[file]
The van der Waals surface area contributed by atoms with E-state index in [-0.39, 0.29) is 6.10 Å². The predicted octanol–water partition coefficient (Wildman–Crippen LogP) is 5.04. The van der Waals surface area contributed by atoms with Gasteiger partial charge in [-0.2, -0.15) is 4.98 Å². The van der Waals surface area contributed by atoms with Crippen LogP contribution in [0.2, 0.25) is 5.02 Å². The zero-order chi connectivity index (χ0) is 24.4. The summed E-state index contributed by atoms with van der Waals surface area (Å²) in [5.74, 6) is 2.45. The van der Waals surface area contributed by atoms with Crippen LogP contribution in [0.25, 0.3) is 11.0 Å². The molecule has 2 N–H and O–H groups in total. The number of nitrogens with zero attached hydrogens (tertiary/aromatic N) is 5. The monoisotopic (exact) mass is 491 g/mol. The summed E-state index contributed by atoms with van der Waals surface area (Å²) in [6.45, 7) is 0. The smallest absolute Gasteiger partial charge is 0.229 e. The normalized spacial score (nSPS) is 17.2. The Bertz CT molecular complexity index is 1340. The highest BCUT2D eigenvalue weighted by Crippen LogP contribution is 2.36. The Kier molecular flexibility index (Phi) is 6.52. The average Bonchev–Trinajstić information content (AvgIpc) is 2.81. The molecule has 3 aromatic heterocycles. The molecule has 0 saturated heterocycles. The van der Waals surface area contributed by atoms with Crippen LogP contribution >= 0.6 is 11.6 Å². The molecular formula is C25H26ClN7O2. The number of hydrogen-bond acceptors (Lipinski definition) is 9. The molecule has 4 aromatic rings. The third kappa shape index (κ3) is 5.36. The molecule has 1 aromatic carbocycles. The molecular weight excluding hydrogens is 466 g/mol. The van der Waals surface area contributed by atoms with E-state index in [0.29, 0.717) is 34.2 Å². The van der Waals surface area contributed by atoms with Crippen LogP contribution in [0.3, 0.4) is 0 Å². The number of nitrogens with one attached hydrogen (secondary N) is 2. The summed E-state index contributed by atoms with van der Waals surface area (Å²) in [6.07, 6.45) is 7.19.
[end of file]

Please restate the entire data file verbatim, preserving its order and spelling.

The van der Waals surface area contributed by atoms with E-state index in [-0.39, 0.29) is 6.10 Å². The predicted octanol–water partition coefficient (Wildman–Crippen LogP) is 5.04. The van der Waals surface area contributed by atoms with Gasteiger partial charge in [-0.2, -0.15) is 4.98 Å². The van der Waals surface area contributed by atoms with Crippen LogP contribution in [0.2, 0.25) is 5.02 Å². The zero-order chi connectivity index (χ0) is 24.4. The summed E-state index contributed by atoms with van der Waals surface area (Å²) in [5.74, 6) is 2.45. The van der Waals surface area contributed by atoms with Crippen LogP contribution in [0.25, 0.3) is 11.0 Å². The molecule has 2 N–H and O–H groups in total. The number of nitrogens with zero attached hydrogens (tertiary/aromatic N) is 5. The monoisotopic (exact) mass is 491 g/mol. The summed E-state index contributed by atoms with van der Waals surface area (Å²) in [6.45, 7) is 0. The smallest absolute Gasteiger partial charge is 0.229 e. The normalized spacial score (nSPS) is 17.2. The Bertz CT molecular complexity index is 1340. The highest BCUT2D eigenvalue weighted by Crippen LogP contribution is 2.36. The Kier molecular flexibility index (Phi) is 6.52. The average Bonchev–Trinajstić information content (AvgIpc) is 2.81. The molecule has 3 aromatic heterocycles. The molecule has 0 saturated heterocycles. The van der Waals surface area contributed by atoms with Crippen LogP contribution >= 0.6 is 11.6 Å². The molecular formula is C25H26ClN7O2. The number of hydrogen-bond acceptors (Lipinski definition) is 9. The molecule has 4 aromatic rings. The third kappa shape index (κ3) is 5.36. The molecule has 1 aromatic carbocycles. The molecular weight excluding hydrogens is 466 g/mol. The van der Waals surface area contributed by atoms with E-state index in [0.29, 0.717) is 34.2 Å². The van der Waals surface area contributed by atoms with Crippen LogP contribution in [0.3, 0.4) is 0 Å². The number of nitrogens with one attached hydrogen (secondary N) is 2. The summed E-state index contributed by atoms with van der Waals surface area (Å²) in [6.07, 6.45) is 7.19.